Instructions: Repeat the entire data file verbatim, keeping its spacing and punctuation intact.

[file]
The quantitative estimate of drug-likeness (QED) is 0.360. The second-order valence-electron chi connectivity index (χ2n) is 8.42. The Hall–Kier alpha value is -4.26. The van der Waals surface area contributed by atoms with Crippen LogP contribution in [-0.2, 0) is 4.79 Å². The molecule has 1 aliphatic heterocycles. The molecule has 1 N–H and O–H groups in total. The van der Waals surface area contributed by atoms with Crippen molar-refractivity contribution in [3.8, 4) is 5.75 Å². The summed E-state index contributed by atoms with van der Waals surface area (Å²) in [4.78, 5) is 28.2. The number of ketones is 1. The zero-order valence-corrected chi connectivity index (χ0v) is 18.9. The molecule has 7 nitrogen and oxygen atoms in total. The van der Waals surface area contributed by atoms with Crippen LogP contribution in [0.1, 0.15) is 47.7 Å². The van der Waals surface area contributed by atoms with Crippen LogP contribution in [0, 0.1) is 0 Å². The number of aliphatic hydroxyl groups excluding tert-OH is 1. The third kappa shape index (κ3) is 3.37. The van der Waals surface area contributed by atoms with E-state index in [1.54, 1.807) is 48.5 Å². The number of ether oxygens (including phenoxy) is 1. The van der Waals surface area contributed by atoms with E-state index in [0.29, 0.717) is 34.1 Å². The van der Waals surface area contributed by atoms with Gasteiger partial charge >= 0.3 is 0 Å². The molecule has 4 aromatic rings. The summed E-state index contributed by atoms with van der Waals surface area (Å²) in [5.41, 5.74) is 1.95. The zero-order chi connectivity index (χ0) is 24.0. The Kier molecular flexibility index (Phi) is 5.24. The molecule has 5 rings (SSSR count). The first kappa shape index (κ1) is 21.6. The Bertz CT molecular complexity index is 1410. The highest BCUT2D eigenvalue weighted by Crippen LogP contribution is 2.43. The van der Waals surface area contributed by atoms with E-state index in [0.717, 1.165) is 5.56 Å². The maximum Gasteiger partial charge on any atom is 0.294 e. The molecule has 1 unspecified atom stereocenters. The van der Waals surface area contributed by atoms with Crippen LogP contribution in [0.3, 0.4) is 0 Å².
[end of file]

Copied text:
The quantitative estimate of drug-likeness (QED) is 0.360. The second-order valence-electron chi connectivity index (χ2n) is 8.42. The Hall–Kier alpha value is -4.26. The van der Waals surface area contributed by atoms with Crippen LogP contribution in [-0.2, 0) is 4.79 Å². The molecule has 1 aliphatic heterocycles. The molecule has 1 N–H and O–H groups in total. The van der Waals surface area contributed by atoms with Crippen molar-refractivity contribution in [3.8, 4) is 5.75 Å². The summed E-state index contributed by atoms with van der Waals surface area (Å²) in [4.78, 5) is 28.2. The number of ketones is 1. The zero-order valence-corrected chi connectivity index (χ0v) is 18.9. The molecule has 7 nitrogen and oxygen atoms in total. The van der Waals surface area contributed by atoms with Crippen LogP contribution in [0.1, 0.15) is 47.7 Å². The van der Waals surface area contributed by atoms with Crippen LogP contribution in [0, 0.1) is 0 Å². The number of aliphatic hydroxyl groups excluding tert-OH is 1. The third kappa shape index (κ3) is 3.37. The van der Waals surface area contributed by atoms with E-state index in [1.54, 1.807) is 48.5 Å². The number of ether oxygens (including phenoxy) is 1. The van der Waals surface area contributed by atoms with E-state index in [0.29, 0.717) is 34.1 Å². The van der Waals surface area contributed by atoms with Gasteiger partial charge >= 0.3 is 0 Å². The molecule has 4 aromatic rings. The summed E-state index contributed by atoms with van der Waals surface area (Å²) in [5.41, 5.74) is 1.95. The zero-order chi connectivity index (χ0) is 24.0. The Kier molecular flexibility index (Phi) is 5.24. The molecule has 5 rings (SSSR count). The first kappa shape index (κ1) is 21.6. The Bertz CT molecular complexity index is 1410. The highest BCUT2D eigenvalue weighted by Crippen LogP contribution is 2.43. The van der Waals surface area contributed by atoms with E-state index in [0.717, 1.165) is 5.56 Å². The maximum Gasteiger partial charge on any atom is 0.294 e. The molecule has 1 unspecified atom stereocenters. The van der Waals surface area contributed by atoms with Crippen LogP contribution in [0.3, 0.4) is 0 Å².